Passengers on the Miss Ann watched in fascination on that blustery day in October, 2004 as sailing yachts all over the river struggled to remain upright and the Claud W Somers continued to roll over. Her rail dug in, water flowing over the deck while the wind mercilessly pushed. She capsized in around 28 feet of water. But within minutes all aboard had been rescued by nearby boats. Two weeks later they floated her and today she’s sailing the Bay again, in great form.

This all happened during the annual Turkey Shoot Regatta sailboat races which are conducted out of the Yankee Point Marina off the Corrotoman River in Lancaster County, Virginia. The Turkey Shoot Regatta began over 16 years ago as a parade of old boats. Now it’s a three day affair that benefits area hospices. It is a member of the National Hospice Regatta Alliance. All proceeds, including the regatta entrance fees, go to that cause. Many businesses donate sponsorships. Those who work to make it happen are donating their time and effort. Other hospice regattas are conducted in many other areas; you can check them out on www.hospiceregattas.org. If you’re a sailor, you may want to enter in your area.

The boats which enter the Turkey Shoot Regatta are required to have been designed over 25 years ago; some were built many years before that. In the past as many as 100 boats have raced. You never know what’s going to happen when sailboats race in the fall on the Chesapeake. Last year a full storm raged across the Bay on the first day of the race. It was so bad that the race had to be cancelled that day. But there was plenty of beer and food and music and fun and the race next day was great.


Two Classic Ladies in Race

All this brings out the best, and those watching from the Miss Ann have the best view. This is a classic 124-foot long luxury yacht built in 1926. If you’re like me, you’ve probably drooled over pictures of boats like this. The boat was built in the days when the wealthy spared no expense to have luxurious yachts. She is provided for the event by the Tides Inn of Irvington, Virginia, which maintains her and uses her for tours for guests and special occasions. Those who book passage to see the race on its last day (Sunday) are contributing to this cause. And they get a trip on the yacht which usually lasts several hours, a box lunch sponsored by the Bank of Lancaster and a finish line view. The yacht anchors out in the river near that line. There’s also running commentary about the classic racing boats, their racing tactics and the background of the river by—well—me.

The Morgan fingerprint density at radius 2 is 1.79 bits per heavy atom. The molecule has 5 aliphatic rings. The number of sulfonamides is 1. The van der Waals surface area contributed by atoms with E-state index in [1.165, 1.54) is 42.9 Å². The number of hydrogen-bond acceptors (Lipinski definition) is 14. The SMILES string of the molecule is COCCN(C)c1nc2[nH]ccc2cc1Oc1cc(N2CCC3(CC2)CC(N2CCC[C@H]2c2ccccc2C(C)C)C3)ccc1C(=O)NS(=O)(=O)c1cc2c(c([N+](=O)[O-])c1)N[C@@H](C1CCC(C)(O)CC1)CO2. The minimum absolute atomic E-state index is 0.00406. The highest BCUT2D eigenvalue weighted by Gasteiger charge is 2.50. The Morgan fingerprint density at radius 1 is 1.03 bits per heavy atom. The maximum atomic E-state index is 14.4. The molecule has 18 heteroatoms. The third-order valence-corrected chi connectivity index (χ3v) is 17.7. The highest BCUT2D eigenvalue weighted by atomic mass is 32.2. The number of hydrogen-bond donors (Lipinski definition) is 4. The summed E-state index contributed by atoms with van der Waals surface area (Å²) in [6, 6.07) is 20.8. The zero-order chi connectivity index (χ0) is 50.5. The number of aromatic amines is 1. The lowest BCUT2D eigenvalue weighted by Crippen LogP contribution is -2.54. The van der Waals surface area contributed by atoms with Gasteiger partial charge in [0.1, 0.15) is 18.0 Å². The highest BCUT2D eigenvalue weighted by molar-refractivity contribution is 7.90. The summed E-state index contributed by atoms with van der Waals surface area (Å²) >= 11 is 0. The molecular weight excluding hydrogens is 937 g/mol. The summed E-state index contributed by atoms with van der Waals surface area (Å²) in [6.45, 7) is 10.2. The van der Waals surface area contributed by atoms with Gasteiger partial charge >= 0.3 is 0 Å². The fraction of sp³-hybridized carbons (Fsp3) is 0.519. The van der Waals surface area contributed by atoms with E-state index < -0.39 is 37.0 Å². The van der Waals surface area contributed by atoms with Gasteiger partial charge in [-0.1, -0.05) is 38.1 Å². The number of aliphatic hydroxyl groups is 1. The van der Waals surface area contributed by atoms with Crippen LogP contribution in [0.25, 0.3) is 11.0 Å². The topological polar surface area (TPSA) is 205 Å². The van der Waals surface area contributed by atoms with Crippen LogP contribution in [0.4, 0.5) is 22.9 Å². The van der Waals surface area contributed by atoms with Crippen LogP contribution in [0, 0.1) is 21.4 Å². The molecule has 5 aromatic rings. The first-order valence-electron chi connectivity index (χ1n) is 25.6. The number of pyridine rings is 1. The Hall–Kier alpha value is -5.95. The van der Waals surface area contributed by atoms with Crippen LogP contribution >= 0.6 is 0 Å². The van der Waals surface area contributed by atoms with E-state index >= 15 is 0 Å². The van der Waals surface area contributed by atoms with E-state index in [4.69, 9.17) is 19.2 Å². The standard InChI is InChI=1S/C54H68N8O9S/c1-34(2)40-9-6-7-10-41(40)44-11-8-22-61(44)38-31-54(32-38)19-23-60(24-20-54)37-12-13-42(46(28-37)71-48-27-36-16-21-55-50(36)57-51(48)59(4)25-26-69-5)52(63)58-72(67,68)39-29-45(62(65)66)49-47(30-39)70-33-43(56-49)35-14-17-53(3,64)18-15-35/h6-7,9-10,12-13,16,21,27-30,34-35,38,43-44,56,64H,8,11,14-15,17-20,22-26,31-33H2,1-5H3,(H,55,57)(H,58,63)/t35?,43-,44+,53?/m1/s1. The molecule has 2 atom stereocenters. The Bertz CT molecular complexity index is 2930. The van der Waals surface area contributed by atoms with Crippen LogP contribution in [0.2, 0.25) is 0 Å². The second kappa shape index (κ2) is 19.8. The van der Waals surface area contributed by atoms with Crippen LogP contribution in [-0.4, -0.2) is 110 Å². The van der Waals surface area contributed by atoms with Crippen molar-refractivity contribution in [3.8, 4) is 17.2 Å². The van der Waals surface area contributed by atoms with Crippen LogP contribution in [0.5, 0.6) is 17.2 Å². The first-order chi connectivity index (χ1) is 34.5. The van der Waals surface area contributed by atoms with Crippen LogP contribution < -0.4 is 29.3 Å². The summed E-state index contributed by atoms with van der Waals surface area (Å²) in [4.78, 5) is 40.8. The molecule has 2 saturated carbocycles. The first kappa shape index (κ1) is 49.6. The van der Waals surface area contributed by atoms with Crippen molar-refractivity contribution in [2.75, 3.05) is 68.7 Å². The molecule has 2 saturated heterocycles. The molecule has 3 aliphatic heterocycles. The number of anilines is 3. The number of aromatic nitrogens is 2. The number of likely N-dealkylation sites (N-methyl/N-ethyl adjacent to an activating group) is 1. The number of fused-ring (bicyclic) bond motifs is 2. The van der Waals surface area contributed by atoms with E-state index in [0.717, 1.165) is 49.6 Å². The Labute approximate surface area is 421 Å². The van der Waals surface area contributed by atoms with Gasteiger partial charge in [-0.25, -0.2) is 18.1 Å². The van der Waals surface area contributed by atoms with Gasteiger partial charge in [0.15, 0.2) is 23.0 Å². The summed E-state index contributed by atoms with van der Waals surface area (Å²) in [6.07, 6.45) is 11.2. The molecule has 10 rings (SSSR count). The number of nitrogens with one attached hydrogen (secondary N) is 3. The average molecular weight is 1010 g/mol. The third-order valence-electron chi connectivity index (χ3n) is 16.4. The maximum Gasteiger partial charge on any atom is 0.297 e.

The rule for the day is that the first over the line wins, with other boats placing in the order they cross. The racing boats converge on a spot just upwind of the Miss Ann, all fighting to be first, all subject to the whims of the wind. After the boats cross the line they sail close alongside the yacht, jockeying for position before the Miss Ann passengers who vote by secret ballot to decide the winner of the “Miss Ann’s Choice Trophy.” The criteria for this award is simply the boat that most impresses the passengers, for whatever reason.

This year the races are scheduled for October 6 and 7, 2007 with registration and partying on the 5 th. If you’re in the area and want to sign up for tickets on the Miss Ann call Karen Knull, Yankee Point Marina, 804 462 7018, but do it soon because space is limited. Or if you want to race, call the same number. It’s supposed to be a fun and safe race; many who enter have seldom if ever raced before. When I last checked a few days ago, over a hundred boats had entered! For more information including info about entering your boat in the regatta, see www.hospiceregattas.org.

Copyright 2004-2008 Tom Neale